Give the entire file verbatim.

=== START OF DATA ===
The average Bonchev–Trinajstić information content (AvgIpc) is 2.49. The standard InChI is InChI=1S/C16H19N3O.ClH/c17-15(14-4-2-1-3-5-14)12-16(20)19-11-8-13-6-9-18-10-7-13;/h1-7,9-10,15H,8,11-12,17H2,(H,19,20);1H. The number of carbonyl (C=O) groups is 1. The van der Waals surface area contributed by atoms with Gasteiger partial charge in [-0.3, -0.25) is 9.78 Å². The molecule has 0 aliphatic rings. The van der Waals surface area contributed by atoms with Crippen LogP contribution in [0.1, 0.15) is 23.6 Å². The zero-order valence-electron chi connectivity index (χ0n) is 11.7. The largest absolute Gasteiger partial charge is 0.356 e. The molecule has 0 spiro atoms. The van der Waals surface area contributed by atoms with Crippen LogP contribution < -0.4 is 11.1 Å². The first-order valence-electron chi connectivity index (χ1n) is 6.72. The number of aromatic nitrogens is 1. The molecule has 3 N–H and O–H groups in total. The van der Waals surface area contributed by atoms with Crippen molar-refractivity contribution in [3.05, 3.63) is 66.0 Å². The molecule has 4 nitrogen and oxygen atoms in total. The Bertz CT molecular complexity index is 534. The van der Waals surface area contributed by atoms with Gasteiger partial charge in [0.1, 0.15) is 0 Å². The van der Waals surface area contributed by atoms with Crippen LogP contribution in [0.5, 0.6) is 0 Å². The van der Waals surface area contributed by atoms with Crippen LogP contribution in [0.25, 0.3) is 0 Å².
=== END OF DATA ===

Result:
The average Bonchev–Trinajstić information content (AvgIpc) is 2.49. The standard InChI is InChI=1S/C16H19N3O.ClH/c17-15(14-4-2-1-3-5-14)12-16(20)19-11-8-13-6-9-18-10-7-13;/h1-7,9-10,15H,8,11-12,17H2,(H,19,20);1H. The number of carbonyl (C=O) groups is 1. The van der Waals surface area contributed by atoms with Gasteiger partial charge in [-0.3, -0.25) is 9.78 Å². The molecule has 0 aliphatic rings. The van der Waals surface area contributed by atoms with Crippen LogP contribution in [0.1, 0.15) is 23.6 Å². The zero-order valence-electron chi connectivity index (χ0n) is 11.7. The largest absolute Gasteiger partial charge is 0.356 e. The molecule has 0 spiro atoms. The van der Waals surface area contributed by atoms with Crippen LogP contribution < -0.4 is 11.1 Å². The first-order valence-electron chi connectivity index (χ1n) is 6.72. The number of aromatic nitrogens is 1. The molecule has 3 N–H and O–H groups in total. The van der Waals surface area contributed by atoms with Crippen molar-refractivity contribution in [3.05, 3.63) is 66.0 Å². The molecule has 4 nitrogen and oxygen atoms in total. The Bertz CT molecular complexity index is 534. The van der Waals surface area contributed by atoms with Gasteiger partial charge in [0.1, 0.15) is 0 Å². The van der Waals surface area contributed by atoms with Crippen LogP contribution in [0.5, 0.6) is 0 Å². The van der Waals surface area contributed by atoms with Crippen LogP contribution in [0.25, 0.3) is 0 Å².